Until then, it might get a little dusty here. But I’ll be back every so often to at least drive it around the block a few times.


Friendly Substitute Atheist

Oh, hey.

Over the holiday, Hemant Mehta finally went on his honeymoon, and once again called upon me to run the Friendly Atheist site. So once again, I wrote a whole lot of articles and posts. Some of them I’m really quite proud of. Others, you know, sometimes you just gotta feed the beast.

To see what I’ve been doing over at Friendly Atheist, click this here hyperlink. You’ll be launched through the internets to my posts.

You know what? I had a lot of fun with it, and I felt like I actually got into something resembling a groove. Thanks, Hemant!


The Big Sticker

So my wife’s dad (who is a really good guy all-around — just today he paid for two strangers’ layaway at Walmart without their even knowing because he’s just that kind of guy) bought my 4-year-old boy this giant-ass wall sticker-poster-thing of a T-rex and some other dinosaurs from a company called Fatheads. It’s freaking enormous, over 100″ across. And he’s in Alabama, so it’s not like he’s putting it up. It’d been sitting rolled up in its box for about a month, and I decided it was finally time, before Christmas presents overwhelmed all other thoughts in the boy’s mind, to get the thing on his bedroom wall.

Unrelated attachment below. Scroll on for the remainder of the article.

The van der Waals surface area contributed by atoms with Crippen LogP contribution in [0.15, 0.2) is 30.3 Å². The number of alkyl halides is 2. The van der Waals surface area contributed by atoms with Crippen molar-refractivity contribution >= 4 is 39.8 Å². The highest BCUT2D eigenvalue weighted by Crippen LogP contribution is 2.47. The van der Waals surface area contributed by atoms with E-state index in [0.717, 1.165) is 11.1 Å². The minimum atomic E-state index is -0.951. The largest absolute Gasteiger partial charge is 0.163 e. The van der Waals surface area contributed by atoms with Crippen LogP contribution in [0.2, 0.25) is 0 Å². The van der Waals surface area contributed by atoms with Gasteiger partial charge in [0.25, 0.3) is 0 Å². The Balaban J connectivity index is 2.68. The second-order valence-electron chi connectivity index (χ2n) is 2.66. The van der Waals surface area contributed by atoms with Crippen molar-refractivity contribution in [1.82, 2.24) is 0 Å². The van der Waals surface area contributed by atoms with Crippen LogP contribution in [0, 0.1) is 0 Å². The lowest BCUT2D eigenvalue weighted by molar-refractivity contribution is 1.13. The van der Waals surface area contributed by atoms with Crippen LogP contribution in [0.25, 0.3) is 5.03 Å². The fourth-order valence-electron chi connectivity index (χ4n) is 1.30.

I wanted to surprise him with it. He knew it existed, but he had no real idea of what it would look like on his wall (and I didn’t either, really). So I wanted him to be delighted one day to come home from daycare and find it dominating his wall. The only way to surprise him with it, however, would be to do it when I was the only one at home. If my wife and I are both at home at the same time, so are the kids.

Here’s the thing. I mentioned that the thing is freaking huge. The instructions even say, hey, dumbass, this should be done by two people. I’m paraphrasing. But I thought, well shit, it’s just a big sticker. I can do it by myself.

Let me spare you the details and just get to the point. It’s a big sticker so of course I screwed a lot of it up. In wrestling with this enormous decal, I managed to get the T-rex’s head to fold its adhesive side onto itself, and in trying to undo it, I put a small rip in the dinosaur’s neck and hideously pocked its face with little creases where I tried to unstick the thing from itself. When I comically succeeded in getting the thing on the wall, I scratched some of it up using the smoother-outer thing that it came with.